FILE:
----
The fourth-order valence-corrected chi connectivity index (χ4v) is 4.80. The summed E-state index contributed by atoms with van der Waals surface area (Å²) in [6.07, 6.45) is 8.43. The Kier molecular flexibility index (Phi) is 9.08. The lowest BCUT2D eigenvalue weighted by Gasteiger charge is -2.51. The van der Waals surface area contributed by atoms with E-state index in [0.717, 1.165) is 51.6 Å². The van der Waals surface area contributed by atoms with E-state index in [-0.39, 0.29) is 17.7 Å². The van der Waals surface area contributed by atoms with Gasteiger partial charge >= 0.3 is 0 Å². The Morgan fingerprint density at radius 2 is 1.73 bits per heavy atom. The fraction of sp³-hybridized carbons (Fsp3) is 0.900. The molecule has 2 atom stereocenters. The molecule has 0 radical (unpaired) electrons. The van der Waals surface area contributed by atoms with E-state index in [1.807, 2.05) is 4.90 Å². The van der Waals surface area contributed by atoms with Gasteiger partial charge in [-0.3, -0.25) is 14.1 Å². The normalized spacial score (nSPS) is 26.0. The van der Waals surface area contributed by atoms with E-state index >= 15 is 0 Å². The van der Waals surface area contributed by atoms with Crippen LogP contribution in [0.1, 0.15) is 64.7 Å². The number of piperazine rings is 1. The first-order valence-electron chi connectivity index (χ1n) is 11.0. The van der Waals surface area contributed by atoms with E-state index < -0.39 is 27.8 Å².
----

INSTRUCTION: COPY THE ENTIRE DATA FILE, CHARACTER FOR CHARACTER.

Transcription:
The fourth-order valence-corrected chi connectivity index (χ4v) is 4.80. The summed E-state index contributed by atoms with van der Waals surface area (Å²) in [6.07, 6.45) is 8.43. The Kier molecular flexibility index (Phi) is 9.08. The lowest BCUT2D eigenvalue weighted by Gasteiger charge is -2.51. The van der Waals surface area contributed by atoms with E-state index in [0.717, 1.165) is 51.6 Å². The van der Waals surface area contributed by atoms with E-state index in [-0.39, 0.29) is 17.7 Å². The van der Waals surface area contributed by atoms with Gasteiger partial charge >= 0.3 is 0 Å². The Morgan fingerprint density at radius 2 is 1.73 bits per heavy atom. The fraction of sp³-hybridized carbons (Fsp3) is 0.900. The molecule has 2 atom stereocenters. The molecule has 0 radical (unpaired) electrons. The van der Waals surface area contributed by atoms with E-state index in [1.807, 2.05) is 4.90 Å². The van der Waals surface area contributed by atoms with Gasteiger partial charge in [-0.3, -0.25) is 14.1 Å². The normalized spacial score (nSPS) is 26.0. The van der Waals surface area contributed by atoms with E-state index >= 15 is 0 Å². The van der Waals surface area contributed by atoms with Crippen LogP contribution in [0.1, 0.15) is 64.7 Å². The number of piperazine rings is 1. The first-order valence-electron chi connectivity index (χ1n) is 11.0. The van der Waals surface area contributed by atoms with E-state index < -0.39 is 27.8 Å².